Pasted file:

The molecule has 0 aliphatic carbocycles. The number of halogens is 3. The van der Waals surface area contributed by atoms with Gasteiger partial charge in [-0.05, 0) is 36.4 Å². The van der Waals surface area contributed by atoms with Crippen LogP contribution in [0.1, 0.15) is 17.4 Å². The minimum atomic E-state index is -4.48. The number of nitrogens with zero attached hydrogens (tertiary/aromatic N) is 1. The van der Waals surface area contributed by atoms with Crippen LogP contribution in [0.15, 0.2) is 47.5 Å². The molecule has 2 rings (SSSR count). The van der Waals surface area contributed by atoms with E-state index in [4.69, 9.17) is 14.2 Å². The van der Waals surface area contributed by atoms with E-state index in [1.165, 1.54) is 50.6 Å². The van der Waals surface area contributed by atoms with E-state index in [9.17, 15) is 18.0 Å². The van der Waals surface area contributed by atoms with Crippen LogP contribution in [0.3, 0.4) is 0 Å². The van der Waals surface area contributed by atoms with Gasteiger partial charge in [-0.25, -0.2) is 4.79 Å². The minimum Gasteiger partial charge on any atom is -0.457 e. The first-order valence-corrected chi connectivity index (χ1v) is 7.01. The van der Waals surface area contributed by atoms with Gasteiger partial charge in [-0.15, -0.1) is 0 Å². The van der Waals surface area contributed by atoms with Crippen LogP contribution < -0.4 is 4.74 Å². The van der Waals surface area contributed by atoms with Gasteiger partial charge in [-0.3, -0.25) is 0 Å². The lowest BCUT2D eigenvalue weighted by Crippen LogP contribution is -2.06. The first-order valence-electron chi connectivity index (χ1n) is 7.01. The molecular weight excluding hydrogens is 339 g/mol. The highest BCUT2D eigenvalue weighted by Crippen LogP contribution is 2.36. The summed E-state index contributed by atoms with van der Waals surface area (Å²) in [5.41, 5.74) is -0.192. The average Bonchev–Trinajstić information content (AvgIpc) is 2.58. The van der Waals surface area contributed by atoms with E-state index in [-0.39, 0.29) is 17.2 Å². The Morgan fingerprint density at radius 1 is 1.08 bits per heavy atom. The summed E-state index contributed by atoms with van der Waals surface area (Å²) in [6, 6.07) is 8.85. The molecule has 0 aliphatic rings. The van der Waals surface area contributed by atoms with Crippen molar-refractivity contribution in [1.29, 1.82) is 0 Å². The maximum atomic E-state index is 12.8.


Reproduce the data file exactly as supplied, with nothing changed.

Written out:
The molecule has 0 aliphatic carbocycles. The number of halogens is 3. The van der Waals surface area contributed by atoms with Gasteiger partial charge in [-0.05, 0) is 36.4 Å². The van der Waals surface area contributed by atoms with Crippen LogP contribution in [0.1, 0.15) is 17.4 Å². The minimum atomic E-state index is -4.48. The number of nitrogens with zero attached hydrogens (tertiary/aromatic N) is 1. The van der Waals surface area contributed by atoms with Crippen LogP contribution in [0.15, 0.2) is 47.5 Å². The molecule has 2 rings (SSSR count). The van der Waals surface area contributed by atoms with E-state index in [4.69, 9.17) is 14.2 Å². The van der Waals surface area contributed by atoms with E-state index in [1.165, 1.54) is 50.6 Å². The van der Waals surface area contributed by atoms with E-state index in [9.17, 15) is 18.0 Å². The van der Waals surface area contributed by atoms with Crippen LogP contribution in [0.3, 0.4) is 0 Å². The van der Waals surface area contributed by atoms with Gasteiger partial charge in [-0.25, -0.2) is 4.79 Å². The minimum Gasteiger partial charge on any atom is -0.457 e. The first-order valence-corrected chi connectivity index (χ1v) is 7.01. The van der Waals surface area contributed by atoms with Gasteiger partial charge in [-0.15, -0.1) is 0 Å². The van der Waals surface area contributed by atoms with Crippen LogP contribution < -0.4 is 4.74 Å². The van der Waals surface area contributed by atoms with Gasteiger partial charge in [-0.3, -0.25) is 0 Å². The lowest BCUT2D eigenvalue weighted by Crippen LogP contribution is -2.06. The first-order valence-electron chi connectivity index (χ1n) is 7.01. The molecular weight excluding hydrogens is 339 g/mol. The highest BCUT2D eigenvalue weighted by Crippen LogP contribution is 2.36. The summed E-state index contributed by atoms with van der Waals surface area (Å²) in [5.41, 5.74) is -0.192. The average Bonchev–Trinajstić information content (AvgIpc) is 2.58. The van der Waals surface area contributed by atoms with E-state index in [-0.39, 0.29) is 17.2 Å². The Morgan fingerprint density at radius 1 is 1.08 bits per heavy atom. The summed E-state index contributed by atoms with van der Waals surface area (Å²) in [6, 6.07) is 8.85. The molecule has 0 aliphatic rings. The van der Waals surface area contributed by atoms with Crippen molar-refractivity contribution in [1.29, 1.82) is 0 Å². The maximum atomic E-state index is 12.8.